Tree lovers from throughout Los Angeles, claiming that large portions of the city's urban forest would be placed in jeopardy, persuaded the Board of Public Works on Wednesday to delay action on a proposal to speed the removal of city-owned trees that cause structural damage.
"I can see disaster," said Sallie Neubauer, president of the Citizens Committee to Save Elysian Park, maintaining that trees are vital in crowded cities. "They clean the air, they soothe the soul and they add temperature control, besides being darned beautiful."
Neubauer and about 20 other leaders of community groups from San Pedro to Reseda opposed a proposal that would eliminate board review of property-owner requests to remove city-owned trees whose roots are buckling sidewalks or damaging sewer lines.
The community leaders said doing away with the board's review powers--which include holding a public hearing on each request--would effectively eliminate public scrutiny of the tree removal requests.
250 Requests a Year
The city owns about 680,000 so-called "street trees" on private property and receives about 250 requests a year from homeowners and merchants who say trees need to be replaced because they are causing structural damage. Residents who request a tree-removal permit now must wait about 30 days for the request to be processed by the city and approved by the board.
Under the proposal, submitted by the Bureau of Street Maintenance, requests would be approved by the bureau without going to the board. Robert Kennedy, who oversees tree removal for the city, said the change would cut two to three weeks from the approval process by reducing paper work.
"If a tree is causing problems to a sewer line, I don't think anyone would want to have to wait 30 days for a removal permit," Kennedy said in an interview. "We are trying to expedite the process to help the property owner."
Kennedy said any request that he considered questionable would still be referred to the board.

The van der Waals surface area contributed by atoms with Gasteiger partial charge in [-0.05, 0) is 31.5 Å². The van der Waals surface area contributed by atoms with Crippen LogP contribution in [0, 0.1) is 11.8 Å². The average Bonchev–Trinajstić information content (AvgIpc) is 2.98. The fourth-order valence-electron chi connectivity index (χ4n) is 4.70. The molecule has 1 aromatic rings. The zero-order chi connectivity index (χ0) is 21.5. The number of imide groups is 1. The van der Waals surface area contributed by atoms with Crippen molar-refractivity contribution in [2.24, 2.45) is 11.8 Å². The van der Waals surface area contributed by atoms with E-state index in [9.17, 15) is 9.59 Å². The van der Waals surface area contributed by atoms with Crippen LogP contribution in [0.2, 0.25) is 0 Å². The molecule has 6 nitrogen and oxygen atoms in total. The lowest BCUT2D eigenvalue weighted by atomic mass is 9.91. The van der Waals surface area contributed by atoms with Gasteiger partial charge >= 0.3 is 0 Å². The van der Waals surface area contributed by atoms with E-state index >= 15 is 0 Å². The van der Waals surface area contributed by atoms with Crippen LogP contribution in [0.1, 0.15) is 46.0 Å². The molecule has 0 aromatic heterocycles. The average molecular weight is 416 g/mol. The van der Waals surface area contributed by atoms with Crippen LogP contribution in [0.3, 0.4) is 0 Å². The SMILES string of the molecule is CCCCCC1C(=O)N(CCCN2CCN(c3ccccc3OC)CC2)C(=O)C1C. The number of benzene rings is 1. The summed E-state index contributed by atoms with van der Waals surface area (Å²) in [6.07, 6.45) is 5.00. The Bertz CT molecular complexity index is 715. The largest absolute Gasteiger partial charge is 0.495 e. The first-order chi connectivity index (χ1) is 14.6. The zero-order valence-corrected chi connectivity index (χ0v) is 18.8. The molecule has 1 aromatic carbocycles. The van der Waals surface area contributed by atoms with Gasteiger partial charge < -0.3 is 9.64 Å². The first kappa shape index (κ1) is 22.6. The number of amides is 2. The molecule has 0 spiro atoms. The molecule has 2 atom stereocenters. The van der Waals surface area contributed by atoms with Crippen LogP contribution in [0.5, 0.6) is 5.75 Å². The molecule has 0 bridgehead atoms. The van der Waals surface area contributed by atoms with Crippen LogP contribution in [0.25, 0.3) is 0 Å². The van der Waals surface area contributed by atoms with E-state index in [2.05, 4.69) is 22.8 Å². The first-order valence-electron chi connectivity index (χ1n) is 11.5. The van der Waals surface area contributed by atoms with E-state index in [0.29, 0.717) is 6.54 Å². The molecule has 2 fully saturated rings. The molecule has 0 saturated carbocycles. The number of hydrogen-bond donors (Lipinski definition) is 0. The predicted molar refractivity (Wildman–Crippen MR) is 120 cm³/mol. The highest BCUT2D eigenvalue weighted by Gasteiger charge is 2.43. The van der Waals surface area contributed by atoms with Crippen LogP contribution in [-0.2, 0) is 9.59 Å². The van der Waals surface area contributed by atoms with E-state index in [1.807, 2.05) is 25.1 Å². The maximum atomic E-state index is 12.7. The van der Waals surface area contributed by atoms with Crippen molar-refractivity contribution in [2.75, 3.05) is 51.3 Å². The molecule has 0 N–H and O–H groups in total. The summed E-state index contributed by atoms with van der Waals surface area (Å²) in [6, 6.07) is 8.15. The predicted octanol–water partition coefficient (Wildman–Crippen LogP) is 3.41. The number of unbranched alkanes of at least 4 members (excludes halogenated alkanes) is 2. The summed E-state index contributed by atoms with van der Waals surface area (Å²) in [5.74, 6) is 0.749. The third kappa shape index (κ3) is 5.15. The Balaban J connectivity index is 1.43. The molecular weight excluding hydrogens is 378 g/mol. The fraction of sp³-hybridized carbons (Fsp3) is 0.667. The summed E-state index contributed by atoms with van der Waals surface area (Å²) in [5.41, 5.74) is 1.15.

Property owners--who must bear the cost of removing the tree, replacing it and repairing any damage it caused--typically face $2,000 bills for trees that have cracked or raised sidewalks and $3,500 for those that have damaged sewer lines, Kennedy said.
"The city is gaining by allowing the property owner to remove that tree and replace it with a tree desirable to the community," Kennedy told the board.
But after listening to nearly two hours of testimony from residents opposed to the change, the board voted to hold a public workshop on tree removal problems rather than vote on the bureau's proposal. Board member Myrlie B. Evers, assuring the community leaders that the board is committed to protecting trees, proposed the workshop as a means of reviewing the city's procedures for tree maintenance.
"There is a need to look very carefully at procedures and (how to) upgrade them," Evers said.
The community leaders, whose complaints about tree removal extend well beyond the issue of structural damage, welcomed the board's decision. Several of them had complained to the board about the bureau's tree-trimming policies and its enforcement of laws regulating the removal of trees for reasons other than structural damage.
Many of them said the city is too eager to remove trees, and that residents should be involved in all decisions involving street trees.
"Trees are a legacy of the entire community," said Bryan Spangle of the Studio City Residents Assn. "They are not just the domain of whoever's property is being affected by these trees. It is important that the city as a whole understand this legacy and that community involvement be guaranteed."
Alexander Man of the Pacific Palisades Residents Assn. said residents are concerned that the bureau's proposal would give the city's tree inspectors too much authority in determining whether a tree really is causing structural damage. Last year, Man and Neubauer were able to persuade the board to spare 22 trees on Stadium Way near Elysian Park that city inspectors had recommended be removed.
"We feel this would open the door to many abuses," Man said in an interview. "We are afraid this will become an excuse for taking down enormous amounts of trees."
Lucille Lemmon, a Mount Washington homeowner, asked the board to think about more than roots when considering tree removal requests.
"Look up first," she said. "Look up at the leaves."